Bhutan has been central to India’s two major policies – the ‘Neighborhood First Policy’ and the ‘Act-East Policy’. After coming into power in 2014, PM Modi opted Bhutan as the first country for his foreign visit. Bhutan’s strategic location has helped India in flushing out militants in the North-East, playing a significant role in maintaining internal stability.
Bhutan is India’s only neighbor that is yet to join China’ Belt and road initiative (BRI). Since the 1990s, Bhutan has repeatedly turned down Chinese ‘package deal’ offers making bigger territorial concessions to Bhutan in return for the smaller Doklam area (remaining sensitive to India’s security concerns in the area).
During the recent Doklam standoff, Bhutan’s dogmatic stand and the ability to assert the status quo in the face of Chinese intrusions, speaks volumes about it’s commitment to India’s security interests in a region that does not hold equal strategic importance for itself.
The strategically-located Bhutan continues to be of special significance to India, especially amid reports of the rapidly growing imprints of China. Trust in the strategic sphere is of paramount importance. Against the backdrop of reports about intensifying activities of insurgent groups along the India-Bhutan border, counter-terror cooperation is bound to gain greater salience in bilateral relations.
The year 2018 celebrated the Golden Jubilee of the establishment of formal diplomatic relations between India and Bhutan. Marking the completion of 50 years, Bhutan opened a Consulate in India’s north-eastern city of Guwahati in 2018.
The two countries have always shared a unique and organic relationship which is often termed as a ‘sacred bond’, largely sustained by regular high level visits and dialogues between the neighbors. Narendra Modi’s ‘Bharat to Bhutan (B2B)’ vision on how “Bharat should stand for Bhutan and Bhutan for India”, introduced during his first foreign trip to Bhutan as Prime Minister, is no exaggeration.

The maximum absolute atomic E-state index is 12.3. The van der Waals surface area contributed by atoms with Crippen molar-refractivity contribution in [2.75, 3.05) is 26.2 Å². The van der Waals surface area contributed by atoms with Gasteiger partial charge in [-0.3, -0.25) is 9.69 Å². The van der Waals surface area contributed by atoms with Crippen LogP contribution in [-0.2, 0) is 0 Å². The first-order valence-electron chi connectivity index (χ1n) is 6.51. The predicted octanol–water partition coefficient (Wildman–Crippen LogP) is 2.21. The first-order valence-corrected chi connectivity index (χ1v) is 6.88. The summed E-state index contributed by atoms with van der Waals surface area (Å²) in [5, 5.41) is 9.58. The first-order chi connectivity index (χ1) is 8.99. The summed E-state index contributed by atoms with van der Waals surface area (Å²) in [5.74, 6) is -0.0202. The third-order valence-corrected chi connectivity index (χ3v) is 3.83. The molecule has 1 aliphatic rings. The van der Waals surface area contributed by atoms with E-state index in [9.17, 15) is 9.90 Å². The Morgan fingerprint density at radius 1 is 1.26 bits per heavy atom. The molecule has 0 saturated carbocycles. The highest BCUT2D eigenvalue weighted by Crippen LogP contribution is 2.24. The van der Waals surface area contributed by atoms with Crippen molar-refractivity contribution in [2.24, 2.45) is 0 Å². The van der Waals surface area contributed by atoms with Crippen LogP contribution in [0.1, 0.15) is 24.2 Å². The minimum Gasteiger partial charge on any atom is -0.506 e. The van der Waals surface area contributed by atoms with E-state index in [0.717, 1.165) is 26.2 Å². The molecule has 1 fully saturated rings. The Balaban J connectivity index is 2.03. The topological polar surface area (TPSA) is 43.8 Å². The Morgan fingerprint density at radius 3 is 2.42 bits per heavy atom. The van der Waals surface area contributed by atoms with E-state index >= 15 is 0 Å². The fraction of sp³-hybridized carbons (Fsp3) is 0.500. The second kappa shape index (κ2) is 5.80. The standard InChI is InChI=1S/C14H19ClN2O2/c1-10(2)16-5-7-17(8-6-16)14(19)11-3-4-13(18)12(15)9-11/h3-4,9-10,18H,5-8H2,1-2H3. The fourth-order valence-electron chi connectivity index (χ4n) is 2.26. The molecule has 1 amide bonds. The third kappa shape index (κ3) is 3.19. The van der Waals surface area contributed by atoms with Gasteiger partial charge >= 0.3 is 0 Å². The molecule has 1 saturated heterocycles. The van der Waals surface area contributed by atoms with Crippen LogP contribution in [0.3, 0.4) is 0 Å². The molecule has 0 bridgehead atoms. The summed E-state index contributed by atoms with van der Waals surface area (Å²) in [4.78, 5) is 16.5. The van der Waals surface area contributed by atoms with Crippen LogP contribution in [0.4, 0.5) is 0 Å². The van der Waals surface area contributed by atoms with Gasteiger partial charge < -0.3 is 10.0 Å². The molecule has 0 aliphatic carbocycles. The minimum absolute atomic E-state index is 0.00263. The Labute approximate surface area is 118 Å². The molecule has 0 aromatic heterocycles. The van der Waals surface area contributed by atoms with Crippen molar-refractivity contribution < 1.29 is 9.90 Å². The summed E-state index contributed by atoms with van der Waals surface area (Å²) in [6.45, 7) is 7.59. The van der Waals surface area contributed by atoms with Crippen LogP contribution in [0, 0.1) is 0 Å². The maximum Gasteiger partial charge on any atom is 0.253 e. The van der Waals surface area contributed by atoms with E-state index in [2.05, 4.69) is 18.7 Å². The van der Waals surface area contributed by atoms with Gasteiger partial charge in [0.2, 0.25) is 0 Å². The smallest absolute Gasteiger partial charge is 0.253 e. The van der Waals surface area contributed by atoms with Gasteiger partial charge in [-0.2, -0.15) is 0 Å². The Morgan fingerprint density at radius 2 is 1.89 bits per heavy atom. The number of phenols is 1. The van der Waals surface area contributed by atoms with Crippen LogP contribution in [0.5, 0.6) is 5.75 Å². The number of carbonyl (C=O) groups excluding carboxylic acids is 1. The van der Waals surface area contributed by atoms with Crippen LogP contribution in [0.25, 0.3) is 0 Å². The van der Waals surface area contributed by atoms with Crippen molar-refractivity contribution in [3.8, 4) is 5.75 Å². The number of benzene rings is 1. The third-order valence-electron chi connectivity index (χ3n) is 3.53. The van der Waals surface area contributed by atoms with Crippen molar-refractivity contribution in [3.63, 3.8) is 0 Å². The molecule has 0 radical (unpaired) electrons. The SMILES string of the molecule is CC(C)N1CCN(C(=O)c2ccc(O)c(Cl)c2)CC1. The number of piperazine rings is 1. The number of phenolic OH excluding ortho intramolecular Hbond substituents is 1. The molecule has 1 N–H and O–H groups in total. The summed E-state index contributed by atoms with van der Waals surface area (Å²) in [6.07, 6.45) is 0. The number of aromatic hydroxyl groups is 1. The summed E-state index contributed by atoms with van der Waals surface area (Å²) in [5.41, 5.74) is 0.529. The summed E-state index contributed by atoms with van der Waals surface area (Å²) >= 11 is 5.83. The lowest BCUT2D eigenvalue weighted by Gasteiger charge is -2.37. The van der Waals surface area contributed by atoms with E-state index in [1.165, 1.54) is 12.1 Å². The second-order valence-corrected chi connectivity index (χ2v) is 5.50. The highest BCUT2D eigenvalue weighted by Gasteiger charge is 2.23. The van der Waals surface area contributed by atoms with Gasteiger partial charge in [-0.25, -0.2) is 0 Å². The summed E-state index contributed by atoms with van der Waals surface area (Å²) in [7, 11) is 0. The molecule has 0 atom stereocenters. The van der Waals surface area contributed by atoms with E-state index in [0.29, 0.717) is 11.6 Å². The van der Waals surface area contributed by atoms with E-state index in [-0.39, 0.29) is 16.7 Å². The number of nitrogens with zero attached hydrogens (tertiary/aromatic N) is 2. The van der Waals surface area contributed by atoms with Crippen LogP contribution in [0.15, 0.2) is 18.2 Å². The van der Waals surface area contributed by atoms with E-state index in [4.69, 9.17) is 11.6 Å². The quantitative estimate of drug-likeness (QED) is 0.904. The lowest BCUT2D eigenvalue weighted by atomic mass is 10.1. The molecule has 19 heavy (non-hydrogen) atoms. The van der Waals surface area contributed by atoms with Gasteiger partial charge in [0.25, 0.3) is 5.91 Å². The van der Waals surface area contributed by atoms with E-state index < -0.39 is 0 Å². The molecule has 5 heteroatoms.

India and Bhutan share a time-tested relationship that is a perfect example of friendship and cordiality in South Asia. With India’s help, Bhutan can become economically competitive, militarily advanced and self reliant in matters of national security. Furthermore, as the world’s largest democracy, India can guide Bhutan in developing requisite democratic infrastructure and a political establishment that can sustain the demands of a democratic society.
Friction between the two countries:
India’s paternalistic attitude towards Bhutan and a tendency to take Bhutan’s loyalty for granted is an issue area in Indo- Bhutan relationship. Back in 2013, when Bhutan was seen getting comfortable with Beijing, India decided to withdraw all subsidies on cooking gas and kerosene causing a drift in Indo-Bhutan bilateral relations. This was around the same time when elections were due in Bhutan and India’s actions were seen as meddling in Bhutan’s internal politics.
Bhutan’s geographically disadvantaged location has given India an undue advantage over Bhutan’s trade and commerce. 60 percent of Bhutan’s expenditure is on imports from India.Over the years, it has been argued that the economic benefits from collaboration in hydropower have declined. Interest rates have increased and net profit per unit of electricity sold has also fallen since 2007 causing a sharp rise in Bhutan’s debts.
At the same time, these projects have failed to create jobs in Bhutan and are seen as adversely impacting the environment. In addition, India’s subsidized imports to Bhutan comprising of almost all essential goods have hurt the growth of domestic sectors within Bhutan while helping India exercise its hold on Bhutanese market.
Bhutanese have perceived the Indian model of economic assistance as exploitative, which tends only to serve Indian interests. The symbiotic philosophy that seems to guide the partnership is to generate revenue for Bhutan and avail clean electricity power for India. In the absence of a “win-win framework‟ or mutually beneficial schemes, rifts with Bhutan could only widen and spiral out of control.
In recent years, China has tried to establish its influence on Bhutan. It continues to stake claims to important areas such as Chumbi valley and Doklam ( standoff of 2017). Of late, the Bhutanese government is also willing to have a deeper engagement with China in areas of tourism, education, culture, agriculture etc. It is a grim reminder that India may not continue to enjoy the leverage it always had with Bhutan.